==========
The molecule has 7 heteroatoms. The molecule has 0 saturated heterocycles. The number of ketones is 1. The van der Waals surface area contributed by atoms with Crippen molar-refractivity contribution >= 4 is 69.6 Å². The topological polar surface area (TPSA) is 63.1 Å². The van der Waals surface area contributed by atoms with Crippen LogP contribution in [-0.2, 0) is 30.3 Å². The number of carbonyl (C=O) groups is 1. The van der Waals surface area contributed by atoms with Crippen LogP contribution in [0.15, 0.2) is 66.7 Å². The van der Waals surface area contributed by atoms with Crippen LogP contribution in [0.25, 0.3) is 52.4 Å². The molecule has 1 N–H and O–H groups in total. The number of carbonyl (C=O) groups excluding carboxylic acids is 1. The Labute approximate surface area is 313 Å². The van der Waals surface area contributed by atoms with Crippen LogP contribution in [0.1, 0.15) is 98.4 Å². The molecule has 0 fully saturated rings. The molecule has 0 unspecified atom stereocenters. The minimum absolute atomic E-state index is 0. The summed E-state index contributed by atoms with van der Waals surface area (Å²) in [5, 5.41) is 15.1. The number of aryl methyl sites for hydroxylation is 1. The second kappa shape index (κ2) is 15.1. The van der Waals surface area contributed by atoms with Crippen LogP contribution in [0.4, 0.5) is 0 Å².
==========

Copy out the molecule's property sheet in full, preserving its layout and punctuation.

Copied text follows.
The molecule has 7 heteroatoms. The molecule has 0 saturated heterocycles. The number of ketones is 1. The van der Waals surface area contributed by atoms with Crippen molar-refractivity contribution >= 4 is 69.6 Å². The topological polar surface area (TPSA) is 63.1 Å². The van der Waals surface area contributed by atoms with Crippen LogP contribution in [-0.2, 0) is 30.3 Å². The number of carbonyl (C=O) groups is 1. The van der Waals surface area contributed by atoms with Crippen LogP contribution in [0.15, 0.2) is 66.7 Å². The van der Waals surface area contributed by atoms with Crippen LogP contribution in [0.25, 0.3) is 52.4 Å². The molecule has 1 N–H and O–H groups in total. The number of carbonyl (C=O) groups excluding carboxylic acids is 1. The Labute approximate surface area is 313 Å². The van der Waals surface area contributed by atoms with Crippen LogP contribution in [0.1, 0.15) is 98.4 Å². The molecule has 0 fully saturated rings. The molecule has 0 unspecified atom stereocenters. The minimum absolute atomic E-state index is 0. The summed E-state index contributed by atoms with van der Waals surface area (Å²) in [5, 5.41) is 15.1. The number of aryl methyl sites for hydroxylation is 1. The second kappa shape index (κ2) is 15.1. The van der Waals surface area contributed by atoms with Crippen LogP contribution in [0.4, 0.5) is 0 Å².